The Valuing People Support Team was established by the government to address an unintended yet real concerns and problems faced by people with learning disabilities attempting to either be their own voice, or to be heard in the social care system regarding their own personal desires and wishes (Department of Health, 2007b). Prime Minister Tony Blair aptly sums up the purpose of the Valuing People Support Team in stating that People with learning disabilities can find “… themselves pushed to the margins of our society …” as a result of unintentional circumstances in being able to find “… the right care, health services, education …” and other aspects (Department of Health, 2007b). He continued that “At best they feel obstacles are constantly put in their way by society” (Department of Health, 2007b). The foregoing is easy to understand when one realizes that an individual with a learning disability has problems in not only finding out things to help themselves, they have problems in completing the paperwork and other facets of the system that has been put there to help them, but in many instances in the past did not as a result of the gap between their learning disabilities and communicating their needs to the system without the help of family members or other parties who either might not desire them to take such an action or simply do not have the time to assist them in wading through the process (Department of Health, 2007b).

The Department of Health describes people with learning disabilities as being the most vulnerable as well as socially excluded individuals in the British society (Department of Health, 2007b). In terms of social services, as well as other branches of governmental aid, individuals with learning disabilities faced, in the past, poorly coordinated services, poor planning, and most importantly they had little choice and or “… control over many aspects of their lives” (Department of Health, 2007b). The publications continues that day services, the contact point for people with learning disabilities, were “… not tailored to the needs and abilities of the individual”, the last point being ‘abilities’ as the operative word in this instance. People with learning disabilities may be able, over a period of time, or instantly, to verbalise their wants, needs and desires, however, under a system with so many departments and layers, getting in touch with the right department represented a problem. Under the Valuing People Support Team they have a governmental agency that is their road map as well as navigator and operative arm to help them through the system as quickly as possible to the services they needs and or desire.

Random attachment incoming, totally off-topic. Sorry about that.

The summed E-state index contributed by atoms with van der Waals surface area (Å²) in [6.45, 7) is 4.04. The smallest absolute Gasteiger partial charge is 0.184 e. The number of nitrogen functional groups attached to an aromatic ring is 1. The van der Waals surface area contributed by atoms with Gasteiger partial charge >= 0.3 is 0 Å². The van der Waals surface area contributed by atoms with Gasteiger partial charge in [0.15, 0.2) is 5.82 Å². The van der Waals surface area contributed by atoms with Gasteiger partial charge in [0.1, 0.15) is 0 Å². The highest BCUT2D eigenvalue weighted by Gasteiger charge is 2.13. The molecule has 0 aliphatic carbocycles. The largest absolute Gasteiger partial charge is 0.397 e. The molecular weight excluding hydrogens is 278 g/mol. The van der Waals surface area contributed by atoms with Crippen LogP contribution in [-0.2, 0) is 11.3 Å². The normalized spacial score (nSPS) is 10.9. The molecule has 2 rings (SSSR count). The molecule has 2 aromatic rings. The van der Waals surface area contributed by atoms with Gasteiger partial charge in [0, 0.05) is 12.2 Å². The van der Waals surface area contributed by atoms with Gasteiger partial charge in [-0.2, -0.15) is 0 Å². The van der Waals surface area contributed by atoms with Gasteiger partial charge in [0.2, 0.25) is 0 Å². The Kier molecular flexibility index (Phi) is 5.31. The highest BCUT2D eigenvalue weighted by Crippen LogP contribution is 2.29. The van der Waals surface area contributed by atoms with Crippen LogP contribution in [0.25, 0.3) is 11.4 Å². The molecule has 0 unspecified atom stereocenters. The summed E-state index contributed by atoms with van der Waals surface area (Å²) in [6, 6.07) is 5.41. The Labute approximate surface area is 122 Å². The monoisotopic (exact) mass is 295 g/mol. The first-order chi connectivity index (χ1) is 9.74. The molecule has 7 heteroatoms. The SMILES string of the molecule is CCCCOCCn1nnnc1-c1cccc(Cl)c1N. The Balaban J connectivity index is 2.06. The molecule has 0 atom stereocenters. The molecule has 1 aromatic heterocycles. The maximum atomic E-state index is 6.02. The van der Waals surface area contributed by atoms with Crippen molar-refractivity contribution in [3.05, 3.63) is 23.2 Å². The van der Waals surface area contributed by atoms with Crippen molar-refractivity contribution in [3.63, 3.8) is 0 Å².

If one thinks about it, the Valuing People Support Team also serves another highly important service, one of being in the position of patients accessing the system. Through a governmental agency helping people to use the system their experiences will provide a wealth of feedback from cases via which to monitor the effectiveness of the entire spectrum of services offered and provided by the government in this area, and make recommendation that have power. This inside system handling of the problems of users of services through its cases is the ideal manner by which to not only put the system on its toes, it represents the perfect feed back mechanism via which to implement improvements and change.

In Mandy’s case, this means the first break from one of her parents in her entire life. A prospect, if one is to put themselves in her shoes, that must seem quite intimidating and fearful, in that she has to put her trust in what can be termed as strangers to treat her as family and see to her best interests as her father did. The Valuing People Support Team operates under four key principles, which are 1), Rights, 2). Independence, 3). Choice, and 4). Inclusion as its operational foundation Department of Health, 2007b). Applying these to Mandy’s situation enables one to see the fit and vision of the preceding. The idea is to provide them with choices, thus giving them control over their lives as opposed to being immersed in a society whereby their prospect of finding the appropriate services and or information is left to a ‘well-informed carer’ such as Mandy’s father who waded through all of the necessary steps and information gathering processes to obtain the full benefit for his daughter. In terms of where Mandy is today, in desiring to take control over her life, she needs that same type of assistance, something that was difficult to find.